The #1 Investing Mistake Soon-to-be Retirees Make
I’ll cut right to the chase. The #1 investing mistake soon-to-be retirees make is investing like a 25-year old. Although age is but a number in most respects; in this case, it is so much more. It affects investment strategy. And, in turn, it affects another very important number to you: your retirement savings.
From Growth Emphasis To Preservation Emphasis
Here’s why. Age should affect your approach to risk. As you get older, your portfolio should evolve from one that emphasizes growth to one that emphasizes preservation. This means that—as you approach 65—you should avoid risky and aggressive investing strategies in favor of a more conservative approach.
Aggressive strategies work well for the previously- mentioned 25-year old because in his “growth-minded” portfolio, he has time to recover from losses. Those drops in in the stock market will eventually even out over the long haul of his working life. In other words, the risk will eventually reap reward.
But you don’t have a long haul anymore. Your nest egg can’t afford to suffer any catastrophic losses because you simply don’t have the time to recover. It’s true! Now is the time for more bonds and less stocks. It’s time to roost on that nest egg. At this point in life, high risk does nothing but set you up for a great fall.
Remember the Financial Crisis of 2008?
It was a bleak time for everyone, but especially for soon-to-be retirees. According to the U.S News and World Report, retirement savers suffered 2 trillion in stock market losses!
Imagine the regret as soon-to-be retirees watched their hard-earned money slip through their fingers. Imagine the frantic worry as they thought about their retirement savings. Would they have enough savings? Would they have to go back to work part-time? Would they have to delay their retirement?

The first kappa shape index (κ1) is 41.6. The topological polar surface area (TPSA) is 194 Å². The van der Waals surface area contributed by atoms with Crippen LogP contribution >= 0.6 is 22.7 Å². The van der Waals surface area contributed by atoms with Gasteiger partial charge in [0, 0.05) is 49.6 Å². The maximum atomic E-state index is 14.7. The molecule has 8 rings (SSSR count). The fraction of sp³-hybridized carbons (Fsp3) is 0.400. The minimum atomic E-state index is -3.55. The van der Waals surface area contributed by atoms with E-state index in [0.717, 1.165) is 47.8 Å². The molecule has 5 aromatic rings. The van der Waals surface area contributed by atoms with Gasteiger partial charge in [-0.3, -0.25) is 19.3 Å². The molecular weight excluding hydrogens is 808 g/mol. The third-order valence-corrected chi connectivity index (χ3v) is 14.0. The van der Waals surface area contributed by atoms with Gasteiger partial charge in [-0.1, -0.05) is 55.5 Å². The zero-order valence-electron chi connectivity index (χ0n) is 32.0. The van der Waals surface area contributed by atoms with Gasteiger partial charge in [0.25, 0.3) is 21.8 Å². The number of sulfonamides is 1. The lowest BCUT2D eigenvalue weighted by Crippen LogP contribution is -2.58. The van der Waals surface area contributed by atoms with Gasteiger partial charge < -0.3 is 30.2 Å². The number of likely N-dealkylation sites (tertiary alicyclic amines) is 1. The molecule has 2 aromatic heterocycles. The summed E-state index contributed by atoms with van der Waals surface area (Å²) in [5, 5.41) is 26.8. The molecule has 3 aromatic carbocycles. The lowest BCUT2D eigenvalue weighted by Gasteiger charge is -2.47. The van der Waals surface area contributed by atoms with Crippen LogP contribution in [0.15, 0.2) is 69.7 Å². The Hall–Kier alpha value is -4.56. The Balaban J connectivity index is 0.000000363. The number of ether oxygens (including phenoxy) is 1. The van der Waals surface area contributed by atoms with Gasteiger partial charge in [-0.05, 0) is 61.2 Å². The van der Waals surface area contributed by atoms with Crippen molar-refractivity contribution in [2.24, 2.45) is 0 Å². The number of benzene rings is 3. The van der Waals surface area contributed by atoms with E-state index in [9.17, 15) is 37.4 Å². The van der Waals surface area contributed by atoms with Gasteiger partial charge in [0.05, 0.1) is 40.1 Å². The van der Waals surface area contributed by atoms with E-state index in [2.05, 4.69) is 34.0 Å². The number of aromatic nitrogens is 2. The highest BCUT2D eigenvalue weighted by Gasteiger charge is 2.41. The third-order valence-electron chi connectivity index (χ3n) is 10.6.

In fact, the Huffington Post claims that back in 2008, a poll concluded that 63 percent of Americans were worried about not having enough for retirement. For older Americans, the fear was probably even more intense!
So What If It Happens Again?
I’m not saying it will, at least, not with the same severity. But business cycles are consistent. The stock market will fluctuate. It can only go up for so long before it takes a turn for the worse.
And where will that leave you? In the U.S. News and World Report article “How Did Your 401(k) Really Stack Up in 2008,” the author points out that during the financial crisis stocks fell 38% while bonds dropped only 8%. This just goes to show that more conservative strategies (like bonds) do better in a recession. You can’t avoid loss during stock market crashes, but you can lessen the impact by adjusting your risk!
The Moral of the Story: Assess (and Reassess) Your Risk
Over the last couple of months, we’ve had half a dozen or so retirees come in with sky scraping risk scores. On a scale from 1-100 with 100 being the most aggressive, their scores were anywhere from 75-90. This is astounding! Why would they be so risky so late in life?
There are a number of reasons, but I think the most common one is that they simply don’t know. One of those previously mentioned clients told us that her portfolio was very conservative, and it turned out being a 76! Imagine if her stocks suddenly plummeted. With risk like that, it wouldn’t be surprising to lose 25-35%.
We don’t want this to be you! We want you to plan ahead, to become an expert on your investment strategy as you approach retirement. Because—although we want you to live like a 25-year old—we don’t want you to invest like one.
Want to perform a risk analysis? Contact Seniormark at 937-492-8800 to set up a free consultation.